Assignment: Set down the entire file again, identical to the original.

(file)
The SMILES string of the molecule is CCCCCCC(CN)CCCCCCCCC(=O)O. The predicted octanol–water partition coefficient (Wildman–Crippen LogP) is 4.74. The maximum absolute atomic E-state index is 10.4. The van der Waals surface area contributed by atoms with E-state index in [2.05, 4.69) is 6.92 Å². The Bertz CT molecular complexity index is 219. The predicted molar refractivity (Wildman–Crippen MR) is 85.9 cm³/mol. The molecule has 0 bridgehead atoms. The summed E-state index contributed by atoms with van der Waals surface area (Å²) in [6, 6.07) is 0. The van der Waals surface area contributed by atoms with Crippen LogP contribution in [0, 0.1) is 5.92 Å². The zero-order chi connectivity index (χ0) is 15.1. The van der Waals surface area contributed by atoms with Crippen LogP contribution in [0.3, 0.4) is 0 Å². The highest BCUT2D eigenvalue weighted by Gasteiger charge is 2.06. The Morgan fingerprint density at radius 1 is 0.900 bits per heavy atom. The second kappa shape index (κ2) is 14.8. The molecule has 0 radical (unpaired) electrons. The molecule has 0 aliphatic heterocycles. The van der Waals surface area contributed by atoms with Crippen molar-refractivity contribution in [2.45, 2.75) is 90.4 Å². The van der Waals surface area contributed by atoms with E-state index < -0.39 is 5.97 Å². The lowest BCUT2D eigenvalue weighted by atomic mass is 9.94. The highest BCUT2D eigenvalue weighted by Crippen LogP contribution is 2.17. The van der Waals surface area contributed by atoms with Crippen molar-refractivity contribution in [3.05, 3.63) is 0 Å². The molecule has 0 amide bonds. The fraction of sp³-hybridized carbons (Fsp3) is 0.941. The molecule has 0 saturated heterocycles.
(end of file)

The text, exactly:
The SMILES string of the molecule is CCCCCCC(CN)CCCCCCCCC(=O)O. The predicted octanol–water partition coefficient (Wildman–Crippen LogP) is 4.74. The maximum absolute atomic E-state index is 10.4. The van der Waals surface area contributed by atoms with E-state index in [2.05, 4.69) is 6.92 Å². The Bertz CT molecular complexity index is 219. The predicted molar refractivity (Wildman–Crippen MR) is 85.9 cm³/mol. The molecule has 0 bridgehead atoms. The summed E-state index contributed by atoms with van der Waals surface area (Å²) in [6, 6.07) is 0. The van der Waals surface area contributed by atoms with Crippen LogP contribution in [0, 0.1) is 5.92 Å². The zero-order chi connectivity index (χ0) is 15.1. The van der Waals surface area contributed by atoms with Crippen LogP contribution in [0.3, 0.4) is 0 Å². The highest BCUT2D eigenvalue weighted by Gasteiger charge is 2.06. The Morgan fingerprint density at radius 1 is 0.900 bits per heavy atom. The second kappa shape index (κ2) is 14.8. The molecule has 0 radical (unpaired) electrons. The molecule has 0 aliphatic heterocycles. The van der Waals surface area contributed by atoms with Crippen molar-refractivity contribution in [2.45, 2.75) is 90.4 Å². The van der Waals surface area contributed by atoms with E-state index < -0.39 is 5.97 Å². The lowest BCUT2D eigenvalue weighted by atomic mass is 9.94. The highest BCUT2D eigenvalue weighted by Crippen LogP contribution is 2.17. The van der Waals surface area contributed by atoms with Crippen molar-refractivity contribution in [3.05, 3.63) is 0 Å². The molecule has 0 amide bonds. The fraction of sp³-hybridized carbons (Fsp3) is 0.941. The molecule has 0 saturated heterocycles.